The UK’s inland and coastal wetlands support internationally important populations of non-breeding waterbirds, originating from breeding grounds in this country to the high Arctic. Through the Wetland Bird Survey (WeBS) and Non-Estuarine Waterbird Survey (NEWS), we monitor these populations, providing data that inform site protection, international obligations and research on the drivers of population change. This has encompassed studies of climate change and renewable energy schemes, habitat change, disturbance and the effect of introduced non-native species.
Public preferences for multiple dimensions of bird biodiversity at the coast: insights for the cultural ecosystem services framework
Invasion of freshwater ecosystems is promoted by network connectivity to hotspots of human activity
Functional connectivity network between terrestrial and aquatic habitats by a generalist waterbird, and implications for biovectoring
Calling in the wilderness - a PhD opportunity
A call out to graduates to work on an exciting acoustic monitoring project in 2020.
Operation Wader Appeal
Urgent action is needed to tackle the decline of breeding wader populations in the UK.
UK wetlands get a health check
The Wetland Bird Survey Alerts, published today, assesses change for 471 site-species populations on 82 SPA’s. Found out how our protected wetland sites are faring.
Gill is responsible for supporting and coordinating the network of volunteer counters who carry out the Wetland Bird Survey (WeBS) across the UK, acting as the main point of contact in the WeBS team.
WeBS Core Counts is a year-round survey of waterbirds on a range of wetland habitats in the UK, with over 3,000 volunteers counting over 5,000 count areas. Gill works closely with the WeBS National Organiser, the WeBS Officer and the Information Systems Team to ensure the efficient and effective running of the Wetland Bird Survey, especially by supporting new and existing volunteers.
New look WeBS Online
The data entry system for the Wetland Bird Survey (WeBS), WeBS Online, has been updated.
Quantifying nutrient inputs by gulls to a fluctuating lake, aided by movement ecology methods
Stories of rampaging 'seagulls' dominate column inches in the holiday season. Our BTO gull experts take a look at the facts behind the headlines.
<p>First formal estimate of the world population of the Critically Endangered spoon-billed sandpiper Calidris pygmaea</p>
Waders wane while geese gain
A major new study led by BTO, working with the Wetland Bird Survey (WeBS) partners, JNCC, RSPB and in association with WWT, provides...
Habitat- and species-mediated short- and long-term distributional changes in waterbird abundance linked to variation in European winter weather.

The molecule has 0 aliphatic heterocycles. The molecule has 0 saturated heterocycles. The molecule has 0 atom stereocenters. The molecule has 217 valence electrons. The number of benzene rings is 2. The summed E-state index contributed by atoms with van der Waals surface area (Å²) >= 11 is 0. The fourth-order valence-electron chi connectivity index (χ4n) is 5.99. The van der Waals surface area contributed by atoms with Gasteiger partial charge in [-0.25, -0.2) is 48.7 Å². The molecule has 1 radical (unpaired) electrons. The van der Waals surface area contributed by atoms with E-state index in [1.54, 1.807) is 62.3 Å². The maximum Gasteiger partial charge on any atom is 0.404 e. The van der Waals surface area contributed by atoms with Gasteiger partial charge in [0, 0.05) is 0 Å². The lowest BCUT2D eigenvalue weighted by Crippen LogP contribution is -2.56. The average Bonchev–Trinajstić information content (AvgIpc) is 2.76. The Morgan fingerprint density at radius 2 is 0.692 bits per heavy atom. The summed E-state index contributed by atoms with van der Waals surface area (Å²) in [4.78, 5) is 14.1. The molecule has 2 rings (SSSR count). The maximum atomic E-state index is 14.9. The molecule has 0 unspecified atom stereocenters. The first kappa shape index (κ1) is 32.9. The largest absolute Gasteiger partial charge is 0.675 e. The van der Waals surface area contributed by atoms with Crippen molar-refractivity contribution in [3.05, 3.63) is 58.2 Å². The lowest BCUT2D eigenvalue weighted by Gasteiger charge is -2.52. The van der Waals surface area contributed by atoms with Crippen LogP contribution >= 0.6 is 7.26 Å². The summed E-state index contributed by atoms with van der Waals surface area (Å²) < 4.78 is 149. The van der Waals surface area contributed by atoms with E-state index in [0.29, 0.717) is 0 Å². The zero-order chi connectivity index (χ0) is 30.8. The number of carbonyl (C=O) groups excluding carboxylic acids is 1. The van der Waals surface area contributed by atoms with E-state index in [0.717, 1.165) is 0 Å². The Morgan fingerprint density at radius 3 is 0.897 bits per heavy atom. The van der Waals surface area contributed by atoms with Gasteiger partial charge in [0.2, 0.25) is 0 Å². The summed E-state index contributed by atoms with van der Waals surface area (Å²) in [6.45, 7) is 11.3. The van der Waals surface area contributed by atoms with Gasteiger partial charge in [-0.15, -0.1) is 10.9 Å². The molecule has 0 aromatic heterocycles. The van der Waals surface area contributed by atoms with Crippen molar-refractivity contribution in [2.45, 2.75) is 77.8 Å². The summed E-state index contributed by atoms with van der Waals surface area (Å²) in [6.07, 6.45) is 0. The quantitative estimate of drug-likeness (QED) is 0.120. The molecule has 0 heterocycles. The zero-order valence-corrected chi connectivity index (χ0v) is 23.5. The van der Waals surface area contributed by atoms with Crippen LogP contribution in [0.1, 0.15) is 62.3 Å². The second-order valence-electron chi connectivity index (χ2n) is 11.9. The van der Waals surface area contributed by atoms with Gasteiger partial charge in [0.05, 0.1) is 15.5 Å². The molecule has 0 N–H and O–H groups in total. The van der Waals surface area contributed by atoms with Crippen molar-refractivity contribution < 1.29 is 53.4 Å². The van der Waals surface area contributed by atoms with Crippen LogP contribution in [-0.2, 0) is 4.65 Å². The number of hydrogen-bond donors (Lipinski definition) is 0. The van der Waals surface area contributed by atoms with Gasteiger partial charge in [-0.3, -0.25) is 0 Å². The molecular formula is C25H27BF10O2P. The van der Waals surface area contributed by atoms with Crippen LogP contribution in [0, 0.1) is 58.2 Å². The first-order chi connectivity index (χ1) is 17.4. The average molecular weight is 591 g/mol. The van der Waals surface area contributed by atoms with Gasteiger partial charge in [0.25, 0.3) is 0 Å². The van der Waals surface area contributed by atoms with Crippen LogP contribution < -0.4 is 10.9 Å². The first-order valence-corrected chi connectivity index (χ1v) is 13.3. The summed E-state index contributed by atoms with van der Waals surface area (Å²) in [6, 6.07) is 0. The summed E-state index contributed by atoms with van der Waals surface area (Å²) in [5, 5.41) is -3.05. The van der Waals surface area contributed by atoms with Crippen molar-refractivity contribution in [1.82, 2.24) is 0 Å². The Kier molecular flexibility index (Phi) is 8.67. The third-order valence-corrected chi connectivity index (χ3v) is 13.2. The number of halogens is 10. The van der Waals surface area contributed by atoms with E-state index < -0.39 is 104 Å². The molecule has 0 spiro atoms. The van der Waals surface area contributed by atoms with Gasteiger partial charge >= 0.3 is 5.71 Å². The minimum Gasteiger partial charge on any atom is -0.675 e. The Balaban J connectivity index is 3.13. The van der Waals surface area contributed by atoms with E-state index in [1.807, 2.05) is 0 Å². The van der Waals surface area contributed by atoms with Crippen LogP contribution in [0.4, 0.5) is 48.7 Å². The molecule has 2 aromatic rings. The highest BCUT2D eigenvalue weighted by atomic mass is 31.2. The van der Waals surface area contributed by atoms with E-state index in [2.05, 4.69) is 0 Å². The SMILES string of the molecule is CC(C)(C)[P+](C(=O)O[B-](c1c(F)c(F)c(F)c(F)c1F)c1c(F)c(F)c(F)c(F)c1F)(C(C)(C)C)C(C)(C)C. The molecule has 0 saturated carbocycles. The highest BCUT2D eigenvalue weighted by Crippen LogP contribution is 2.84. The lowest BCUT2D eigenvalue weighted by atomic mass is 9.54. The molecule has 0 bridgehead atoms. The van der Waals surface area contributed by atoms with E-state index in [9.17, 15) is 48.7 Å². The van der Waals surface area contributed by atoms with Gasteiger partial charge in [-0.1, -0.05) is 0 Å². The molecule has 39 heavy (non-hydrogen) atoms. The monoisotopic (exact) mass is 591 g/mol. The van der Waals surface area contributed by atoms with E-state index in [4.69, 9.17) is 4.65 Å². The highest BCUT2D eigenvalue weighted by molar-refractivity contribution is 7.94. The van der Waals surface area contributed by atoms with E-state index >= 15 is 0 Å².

A tale of two plovers
BTO research sheds light on the differing fortunes of two small UK-breeding waders.
Make your wetland birding count with WeBS
WeBS surveyors monitor the UK's internationally important non-breeding waterbirds. Following a tradition begun in 1947, wetland sites are counted once per month, providing data for population...
Assessing habitat use of Herring Gulls in the Morecambe Bay SPA using GPS tracking devices
Number of coastal Herring Gull populations have reduced markedly in recent years.
Keep an eye on Herons and egrets with the Heronries Census
Contribute to the annual survey of all Grey Herons, Little Egrets, Cormorants and scarcer herons nesting in the UK.
Results of the third Non-Estuarine Waterbird Survey, including Population Estimates for Key Waterbird Species
During December, January and February of the winter of 2015/16 the BTO organised the third Non-estuarine Waterbird Survey (NEWS III), the fourth in a series of coordinated winter surveys of...
Waders in decline in Strathallan, Scotland
The breeding populations of many different wader species are in decline across the globe, and there is an urgent need for information on how such changes in land management, particularly...
Ros works as a Research Ecologist supporting the fieldwork, analysis and reporting work on the Wetland & Marine Research Team.
Katharine works as a Research Ecologist analysing quantitative data from a range of projects from Wales and the rest of the UK with a focus on wetland and marine species.
Rachel acts as scientific liaison and research lead for Wales. Environmental law and the main drivers of ecological change differ between the Principality and England, and her job is to ensure that Welsh research priorities are reflected in BTO’s portfolio; that Welsh projects are developed and can be managed locally; and that Welsh policy and environmental audiences maintain a good understanding and appreciation of the BTO’s research activity.
Providing Data for Rapid Condition Assessment of Non-Breeding Waterbird SPAs in England: Phase II
This report explores means by which a standardised trend analysis of data from the Wetland Bird Survey (WeBS) can aid rapid assessment of condition for non-breeding waterbird SPAs in England.
Liz's current job is to develop research projects principally concerned with wetland and marine issues. Her most recent work has focused on understanding the impacts of the renewable industry on seabirds. Previously to joining the BTO, Liz's main research interests involved quantifying the factors that determine the foraging performance and energetics of seabirds.